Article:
Presentation on theme: "Air Pollution and pH. Soil Review How does traditional agriculture differ from modern agriculture? What are the major layers of soil? Where would you."— Presentation transcript:
Soil Review How does traditional agriculture differ from modern agriculture? What are the major layers of soil? Where would you find the most amount of living organisms in soil? What are pesticides and why are they used? How are pesticides both beneficial and harmful?
Air Pollution Clean air consists mostly of nitrogen and oxygen gas, as well as very small amounts of argon, carbon dioxide, and water vapor. When harmful substances build up in the air to unhealthy levels, the result is air pollution. Substances that pollute the air can be in the form of solids, liquids, or gases.
Primary air pollutants are put directly into the air by humans. Secondary pollutants form when a primary pollutant comes into contact with other primary pollutants or with other naturally occurring substances such as water vapor and a chemical reaction takes place. Ground-level ozone forms when the emissions from cars, trucks, and natural sources react with the ultraviolet rays of the sun and then mix with the oxygen in the atmosphere.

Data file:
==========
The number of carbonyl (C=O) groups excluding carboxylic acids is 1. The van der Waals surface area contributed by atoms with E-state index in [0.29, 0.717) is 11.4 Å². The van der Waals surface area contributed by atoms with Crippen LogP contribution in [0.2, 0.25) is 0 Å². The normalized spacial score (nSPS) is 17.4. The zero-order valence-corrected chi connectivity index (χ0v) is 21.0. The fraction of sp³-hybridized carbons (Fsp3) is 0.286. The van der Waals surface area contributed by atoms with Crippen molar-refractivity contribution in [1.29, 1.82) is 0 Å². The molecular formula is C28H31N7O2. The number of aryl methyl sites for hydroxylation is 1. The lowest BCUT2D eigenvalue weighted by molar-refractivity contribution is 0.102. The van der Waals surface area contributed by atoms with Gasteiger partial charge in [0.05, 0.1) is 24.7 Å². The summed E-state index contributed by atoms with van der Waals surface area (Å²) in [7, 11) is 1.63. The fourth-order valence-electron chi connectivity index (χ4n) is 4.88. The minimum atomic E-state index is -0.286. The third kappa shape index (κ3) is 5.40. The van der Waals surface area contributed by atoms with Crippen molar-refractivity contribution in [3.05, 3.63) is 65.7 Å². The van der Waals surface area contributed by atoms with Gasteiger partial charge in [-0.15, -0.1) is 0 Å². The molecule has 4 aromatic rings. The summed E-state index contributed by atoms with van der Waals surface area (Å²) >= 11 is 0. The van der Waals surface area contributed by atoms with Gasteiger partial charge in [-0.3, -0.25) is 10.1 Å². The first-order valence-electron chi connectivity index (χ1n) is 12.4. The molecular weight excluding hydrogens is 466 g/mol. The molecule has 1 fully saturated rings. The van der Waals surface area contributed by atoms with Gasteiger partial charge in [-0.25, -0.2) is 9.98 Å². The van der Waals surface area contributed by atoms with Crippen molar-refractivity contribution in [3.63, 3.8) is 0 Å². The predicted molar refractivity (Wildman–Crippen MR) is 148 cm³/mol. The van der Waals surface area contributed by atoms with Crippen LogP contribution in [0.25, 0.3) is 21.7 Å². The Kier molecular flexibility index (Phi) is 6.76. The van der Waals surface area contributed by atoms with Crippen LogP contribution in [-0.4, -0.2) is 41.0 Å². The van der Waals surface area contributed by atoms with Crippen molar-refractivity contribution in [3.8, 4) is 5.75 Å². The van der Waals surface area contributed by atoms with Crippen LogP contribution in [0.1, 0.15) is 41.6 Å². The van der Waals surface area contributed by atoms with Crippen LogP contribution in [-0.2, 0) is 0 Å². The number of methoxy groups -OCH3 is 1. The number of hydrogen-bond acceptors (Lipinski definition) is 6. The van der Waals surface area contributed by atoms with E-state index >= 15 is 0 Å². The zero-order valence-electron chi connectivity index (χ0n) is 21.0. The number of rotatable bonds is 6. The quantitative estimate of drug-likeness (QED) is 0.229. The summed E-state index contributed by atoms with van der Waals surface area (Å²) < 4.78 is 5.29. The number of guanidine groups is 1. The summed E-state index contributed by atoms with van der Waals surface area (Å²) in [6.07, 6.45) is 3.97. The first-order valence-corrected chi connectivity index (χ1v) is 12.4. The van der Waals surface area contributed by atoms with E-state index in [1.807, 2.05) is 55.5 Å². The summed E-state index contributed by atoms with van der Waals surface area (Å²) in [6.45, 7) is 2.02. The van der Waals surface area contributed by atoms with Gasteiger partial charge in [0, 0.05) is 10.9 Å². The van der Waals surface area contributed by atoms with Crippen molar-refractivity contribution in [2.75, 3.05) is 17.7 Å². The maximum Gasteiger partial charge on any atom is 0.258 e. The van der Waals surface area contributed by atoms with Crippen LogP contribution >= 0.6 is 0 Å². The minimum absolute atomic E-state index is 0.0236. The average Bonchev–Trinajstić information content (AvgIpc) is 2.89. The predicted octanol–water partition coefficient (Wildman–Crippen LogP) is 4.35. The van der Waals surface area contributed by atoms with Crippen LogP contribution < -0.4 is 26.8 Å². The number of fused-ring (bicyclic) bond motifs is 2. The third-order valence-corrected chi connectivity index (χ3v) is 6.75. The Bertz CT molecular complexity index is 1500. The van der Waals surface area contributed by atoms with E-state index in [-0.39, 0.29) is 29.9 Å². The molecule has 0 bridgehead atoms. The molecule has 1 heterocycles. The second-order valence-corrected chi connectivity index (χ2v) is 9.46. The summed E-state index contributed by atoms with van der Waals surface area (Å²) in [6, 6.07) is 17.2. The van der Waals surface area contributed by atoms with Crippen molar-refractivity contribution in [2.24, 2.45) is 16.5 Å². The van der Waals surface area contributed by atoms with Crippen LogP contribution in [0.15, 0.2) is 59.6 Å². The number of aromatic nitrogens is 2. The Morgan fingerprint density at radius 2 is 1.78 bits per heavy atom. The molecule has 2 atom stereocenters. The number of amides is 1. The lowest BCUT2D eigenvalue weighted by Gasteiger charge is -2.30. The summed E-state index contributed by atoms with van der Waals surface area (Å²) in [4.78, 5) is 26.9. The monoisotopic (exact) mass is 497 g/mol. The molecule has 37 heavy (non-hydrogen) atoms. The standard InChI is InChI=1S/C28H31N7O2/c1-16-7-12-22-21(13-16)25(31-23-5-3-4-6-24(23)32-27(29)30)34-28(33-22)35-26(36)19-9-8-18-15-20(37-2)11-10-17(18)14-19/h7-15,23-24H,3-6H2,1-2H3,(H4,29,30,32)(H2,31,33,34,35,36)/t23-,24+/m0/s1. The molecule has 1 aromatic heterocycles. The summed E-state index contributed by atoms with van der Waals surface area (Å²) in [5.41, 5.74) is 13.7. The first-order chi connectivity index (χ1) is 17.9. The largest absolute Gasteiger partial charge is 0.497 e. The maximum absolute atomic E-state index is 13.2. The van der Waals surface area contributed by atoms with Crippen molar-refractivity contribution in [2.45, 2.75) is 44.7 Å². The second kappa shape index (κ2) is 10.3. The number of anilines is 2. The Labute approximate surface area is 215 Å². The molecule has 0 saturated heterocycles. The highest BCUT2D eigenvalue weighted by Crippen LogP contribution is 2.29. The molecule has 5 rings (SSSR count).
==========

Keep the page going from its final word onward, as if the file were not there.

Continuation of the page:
Smog When air pollution hangs over urban areas and reduces visibility, it is known as smog. Results from chemical reactions involving sunlight, air, automobile exhaust, and ozone. Los Angeles, California, Denver, Colorado, and Phoenix, Arizona, are examples of cities that have smog
Temperature Inversion Pollution can be trapped at Earth’s surface by a temperature inversion. Usually, air temperatures decrease with height, but in an area with a temperature inversion the air above is warmer than the air below.
Imagine that you are hiking through the forests of the Adirondack Mountains in New York. You come to a lake and sit down to rest. You are amazed at how clear the water is; it is so clear that you can see the bottom of the lake. But after a few minutes you feel uneasy. Something is wrong. What is it? Suddenly, you realize that the lake has no fish
Acid Precipitation Acid precipitation is precipitation such as rain, sleet, or snow that contains a high concentration of acids. When fossil fuels are burned, they release oxides of sulfur and nitrogen. When the oxides combine with water in the atmosphere, they form sulfuric acid and nitric acid, which fall as acid precipitation. This acidic water flows over and through the ground, and into lakes, rivers, and streams. Acid precipitation can kill living things, and can result in the decline or loss of some local animal and plant populations
pH pH, or power of hydrogen, refers to how acidic or basic a substance is. The lower the pH number, the more acidic a substance is. The higher the pH number, the more basic a substance is.
Effects of Acid Precipitation Normal rain is slightly acidic with a pH of 5.6 due to carbon dioxide in the atmosphere. Acidification- changes the balance of soil chemistry; dissolves nutrients and damages roots. Acid shock- sudden influx of acidic water that causes a rapid change in the water’s pH; kills aquatic life